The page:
The Old Computer: Why We Still Love Them

Vintage computers hold a certain novelty appeal, especially to those who have never seen one. An old computer hums with the history of modern progress, destined to be something more than just a giant paperweight.

In 1977, the first personal computer, the Apple II, was released to the mainstream. By modern standards, it is an archaic machine running on a one megahertz microprocessor and four kilobytes of RAM (Random Access Memory)-not even enough power to view a picture today.

To the masses of the 1970s, though, it was a window into the future; it was a device roughly the size of a small CRT (Cathode Ray Tube) television that bridged a post-moon-landing and technology-optimistic civilization-think Star Trek: The Original Series just ten years before and droves of science fiction paperbacks that filled shelves-to a dream of flying cars and a globe forever connected by a network of cables and invisible data waves.

Their dreams were partially correct. DARPA (The Defensive Advanced Research Projects Agency) collaborated with a number of scientists and professionals to introduce the Internet to the world’s populace in the early 1990s, and we are now forever connected. Globally shared information can be accessed in almost any civilized region on Earth. People oceans away from each other can connect via this World Wide Web at the press of a button. The computer greats of the 1970s-Richard S. Stallman, Denis Ritchie, Steve Wozniak-had no idea how bright the future of technology, particularly computer technology, was going to be.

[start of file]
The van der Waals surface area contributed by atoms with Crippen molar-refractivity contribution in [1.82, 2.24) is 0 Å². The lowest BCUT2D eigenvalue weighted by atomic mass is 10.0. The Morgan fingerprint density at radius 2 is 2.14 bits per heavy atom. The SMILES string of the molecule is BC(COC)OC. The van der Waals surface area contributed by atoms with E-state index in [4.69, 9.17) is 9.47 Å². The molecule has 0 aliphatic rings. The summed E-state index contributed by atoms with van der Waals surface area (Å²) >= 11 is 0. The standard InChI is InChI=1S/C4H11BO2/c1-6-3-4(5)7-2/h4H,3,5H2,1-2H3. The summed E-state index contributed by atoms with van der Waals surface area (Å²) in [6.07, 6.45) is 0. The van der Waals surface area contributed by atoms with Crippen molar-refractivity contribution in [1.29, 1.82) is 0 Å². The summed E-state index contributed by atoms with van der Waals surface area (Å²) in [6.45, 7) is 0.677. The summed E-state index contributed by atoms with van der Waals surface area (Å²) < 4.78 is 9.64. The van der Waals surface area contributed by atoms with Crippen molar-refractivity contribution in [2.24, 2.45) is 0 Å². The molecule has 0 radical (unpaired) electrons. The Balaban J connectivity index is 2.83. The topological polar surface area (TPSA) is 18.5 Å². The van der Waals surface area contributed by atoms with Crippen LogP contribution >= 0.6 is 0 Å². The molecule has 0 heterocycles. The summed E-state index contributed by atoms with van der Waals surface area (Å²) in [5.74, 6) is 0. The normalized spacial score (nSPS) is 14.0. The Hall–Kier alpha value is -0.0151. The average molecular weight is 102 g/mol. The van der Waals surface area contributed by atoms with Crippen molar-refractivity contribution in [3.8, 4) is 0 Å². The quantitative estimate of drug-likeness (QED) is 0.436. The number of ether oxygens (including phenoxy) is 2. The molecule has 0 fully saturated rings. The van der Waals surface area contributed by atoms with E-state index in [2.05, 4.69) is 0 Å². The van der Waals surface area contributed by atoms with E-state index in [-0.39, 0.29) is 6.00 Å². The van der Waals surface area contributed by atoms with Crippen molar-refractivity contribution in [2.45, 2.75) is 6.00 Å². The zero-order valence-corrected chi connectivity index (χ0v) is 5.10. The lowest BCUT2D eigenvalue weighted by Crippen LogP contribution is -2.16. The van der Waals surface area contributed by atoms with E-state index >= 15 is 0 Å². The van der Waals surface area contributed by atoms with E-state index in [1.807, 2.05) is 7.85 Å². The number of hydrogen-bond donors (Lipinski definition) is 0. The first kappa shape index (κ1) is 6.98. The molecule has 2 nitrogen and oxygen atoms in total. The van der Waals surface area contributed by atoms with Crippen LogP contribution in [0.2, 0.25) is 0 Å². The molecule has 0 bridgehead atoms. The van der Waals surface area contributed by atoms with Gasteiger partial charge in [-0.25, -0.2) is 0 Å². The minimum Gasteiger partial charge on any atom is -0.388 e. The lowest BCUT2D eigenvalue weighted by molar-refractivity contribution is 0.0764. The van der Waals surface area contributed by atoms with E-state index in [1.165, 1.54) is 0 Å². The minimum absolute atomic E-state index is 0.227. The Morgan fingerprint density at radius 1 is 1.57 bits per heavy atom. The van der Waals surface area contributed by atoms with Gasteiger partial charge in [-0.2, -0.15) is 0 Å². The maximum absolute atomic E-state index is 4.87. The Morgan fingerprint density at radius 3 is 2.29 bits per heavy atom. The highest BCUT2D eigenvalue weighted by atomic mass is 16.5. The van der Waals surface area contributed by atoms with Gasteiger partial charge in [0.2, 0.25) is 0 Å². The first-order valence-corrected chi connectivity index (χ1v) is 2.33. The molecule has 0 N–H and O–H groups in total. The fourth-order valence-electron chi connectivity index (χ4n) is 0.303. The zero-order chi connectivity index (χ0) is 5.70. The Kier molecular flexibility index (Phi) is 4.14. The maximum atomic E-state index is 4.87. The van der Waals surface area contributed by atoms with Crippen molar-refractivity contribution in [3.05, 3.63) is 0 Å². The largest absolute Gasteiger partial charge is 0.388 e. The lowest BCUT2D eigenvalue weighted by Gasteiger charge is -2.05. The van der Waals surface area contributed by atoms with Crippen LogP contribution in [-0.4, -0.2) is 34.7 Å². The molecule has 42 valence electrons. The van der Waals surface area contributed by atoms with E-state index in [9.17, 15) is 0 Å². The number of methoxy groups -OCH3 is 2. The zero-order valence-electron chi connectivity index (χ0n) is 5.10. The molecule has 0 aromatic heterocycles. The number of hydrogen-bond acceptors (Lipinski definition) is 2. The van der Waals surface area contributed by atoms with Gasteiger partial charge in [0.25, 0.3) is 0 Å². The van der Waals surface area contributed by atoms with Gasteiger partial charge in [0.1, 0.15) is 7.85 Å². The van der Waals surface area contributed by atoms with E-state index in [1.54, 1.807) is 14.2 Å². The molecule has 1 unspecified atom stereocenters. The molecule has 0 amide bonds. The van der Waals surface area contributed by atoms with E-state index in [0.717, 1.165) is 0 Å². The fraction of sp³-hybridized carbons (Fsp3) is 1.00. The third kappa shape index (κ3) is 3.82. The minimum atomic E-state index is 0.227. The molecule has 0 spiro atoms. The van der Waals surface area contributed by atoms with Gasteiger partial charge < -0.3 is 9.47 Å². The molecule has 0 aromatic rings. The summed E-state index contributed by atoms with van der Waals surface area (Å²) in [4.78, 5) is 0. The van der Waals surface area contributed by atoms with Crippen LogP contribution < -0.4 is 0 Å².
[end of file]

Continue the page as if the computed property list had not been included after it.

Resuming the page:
Yet, despite this astonishing advancement in computers, both software- and hardware-wise, there are still those who prefer to use vintage computers, such as the Apple II or the Commodore 64. It is a question that many ask and few understand: Why?

Old computer gurus who remember what it was like to run an 8-bit system will often have kept their old computers through the years. Writing line after line of BASIC code on the green-on-black screen, a technology call a GUI (Graphical User Interface) that was originally thought of by Xerox for printers and faxes and then implemented in computers by Wozniak, holds a nostalgic value that old-school programmers cannot seem to shake. These antique computers are completely unable to function under the pressure of contemporary uses, but they are kept and used as reminders of a time when everything-including the computer-was much simpler.

Classic computers are not just kept as show toys or as vessels for nostalgic programmers to relive the glory days. They are also commonly used by novice engineering buffs, who use them as one would use a box of building blocks. They take these old computers apart and then put them back together again to learn the basics of computer hardware. Old computers are used because new computers would be too costly and difficult to practice on.

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